In general, progressive pain over the hours, days or week suggest the cause is not severe (Reamy et al., 2017). During physical examination, difference in pain and location of pain can indicate different causes for pleurisy. For example, pericarditis usually results in worsen pain when laying supine and lessen pain when standing upright. Myocardial infarction highly correlate with radiating chest pain to the shoulder or arms. In aortic dissection, the tearing pain radiates to the back with highest intensity. If the pain is on the shoulder or the chest, this can indicate pneumothorax (Reamy et al., 2017). During general physical exam, hypotension and tachycardia with pleurisy may indicate the cause of disease as pulmonary embolism, or myocardial infarction. Tracheal deviation from the x-ray suggests increase in intrathoracic pressure the in the chest cavity, which means that pneumothorax might be present. In addition, the sensation of pain can be received from local pain receptor or fast-conducting-A-delta receptor, which why there are difference in sensation of pain. Dull pain can be received from the local pain receptors from the somatic nerves from the parietal pleura. In the hemidiaphragm, the intercostal nerves transmit the localized pain. The referred pain is localized to the cutaneous area innerved by the intercostal nerve. In central diaphragm, the pain transmitted by phrenic nerve. The referred pain is localized at one-sided neck or shoulder pain (Lee et al., 2012).
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Although pulmonary embolism is the most common cause for pleurisy in life threatening situation, 90 percent of patients with pneumothorax also have pleurisy. Fifty percent of patients with systemic lupus erythematosus (SLE) have pleurisy. Fifty percent of patients with community-acquired pneumonia have pleurisy (Brims et al., 2010). While obtaining past medical history, there is increase risks of having prior disease. Viral infection could cause pleurisy including: Coxsackieviruses, respiratory syncytial virus, influenza, parainfluenza, mumps, adenovirus, cytomegalovirus, and Epstein-Barr virus (Reamy et al., 2017). Other prior diseases that can increase the risk of pleurisy include prior pericarditis, malignancy, pulmonary embolism, venous thromboembolism, exposure to tuberculosis, and sickle cell disease (Reamy et al., 2017).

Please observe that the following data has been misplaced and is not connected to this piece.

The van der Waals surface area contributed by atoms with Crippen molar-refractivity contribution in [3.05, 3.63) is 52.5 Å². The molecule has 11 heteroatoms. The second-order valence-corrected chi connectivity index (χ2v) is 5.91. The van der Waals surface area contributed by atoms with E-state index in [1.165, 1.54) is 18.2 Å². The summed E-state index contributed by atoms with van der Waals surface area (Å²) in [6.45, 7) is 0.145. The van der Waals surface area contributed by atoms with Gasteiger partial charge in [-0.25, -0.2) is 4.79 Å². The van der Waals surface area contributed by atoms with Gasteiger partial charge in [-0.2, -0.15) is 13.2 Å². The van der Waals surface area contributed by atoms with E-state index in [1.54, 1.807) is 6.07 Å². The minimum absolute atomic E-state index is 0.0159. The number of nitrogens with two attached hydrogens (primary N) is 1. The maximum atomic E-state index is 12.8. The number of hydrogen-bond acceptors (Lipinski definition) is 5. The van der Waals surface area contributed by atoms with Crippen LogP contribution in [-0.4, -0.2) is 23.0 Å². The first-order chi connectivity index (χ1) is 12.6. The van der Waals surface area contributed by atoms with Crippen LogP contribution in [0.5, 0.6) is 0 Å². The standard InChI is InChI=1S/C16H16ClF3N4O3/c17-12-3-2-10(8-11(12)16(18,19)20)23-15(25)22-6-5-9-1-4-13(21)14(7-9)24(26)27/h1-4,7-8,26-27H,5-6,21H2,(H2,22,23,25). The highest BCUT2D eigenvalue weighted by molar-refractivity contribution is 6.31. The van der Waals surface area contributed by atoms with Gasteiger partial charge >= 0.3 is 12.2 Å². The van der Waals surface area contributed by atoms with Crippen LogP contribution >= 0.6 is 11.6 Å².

The treatment for pleurisy is to treat the primary cause. For non-emergency management, nonsteroidal anti-inflammatory drugs should be the first choice for pain control. However, if the patient has refractory disease, NSAID should not be used. Instead, acetaminophen, corticosteroid or opioid should be used (Reamy et al., 2017). Because the most life-threatening common cause of pleurisy is pulmonary embolism. The immediate treatment should be discussed for pulmonary embolism. The initial recommended medication includes 15mg rivaroxaban twice a day for three weeks and 10mg apixaban twice daily for 1 week. The two drugs mentioned above are direct anticoagulant (Cardiology, 2015). The grading system for this treatment is grade 1, and level B according to European Society of Cardiology. Grade 1 means that there is a consensus that the treatment is beneficial for the condition (highest possible grade). Level B indicates the source of the data is from an either large nonrandomized study or single randomized trial (second highest grading) (Cardiology, 2015). In addition, vitamin K oral intake was recommended for the first three months of taking the anticoagulant (Apixaban and rivaroxaban) as an antagonist to prevent excessive bleeding. Five to ten days after the initial treatment of direct oral anticoagulant, indirect anticoagulant treatment is recommended, which included drugs like dabigatran 150 mg twice daily, and edoxaban 60 mg once daily (Cardiology, 2015).
In summary, the sequence of diagnostic tests usually goes as follow in order to rule out life threatening causes of pleurisy: first, history and physical exam on the patients is taken. Medications such as amiodarone etc. can cause pleurisy (Sara et al., 2007; Reamy et al., 2017). Second, chest x-ray was performed. Additional, lung ultrasound and high-resolution CT can be performed to clarify diagnosis (Brims et al., 2010). Interestingly, in Volpicelli et al’s study, lung ultrasound is a better predictor for raio-occult pleural-pulmonary lesions than blood test of D-dimmer and white blood cells. The prediction correlation was presented as area under the curve (AUC). The higher the AUC is, the better the prediction for radio-occult pleural-pulmonary lesion. The AUC for lung ultrasound is 0.967. The AUC for d-dimmer and white blood cell count are 0.815 and 0.778 respectively (Volpicelli et al., 2012). Volpicelli even mentioned that “None of the other routine tests (lung utlrasound) considered or a combination between them (d-dimmer and white blood cell count) better predicted the final diagnosis” (Volpicelli et al., 2012).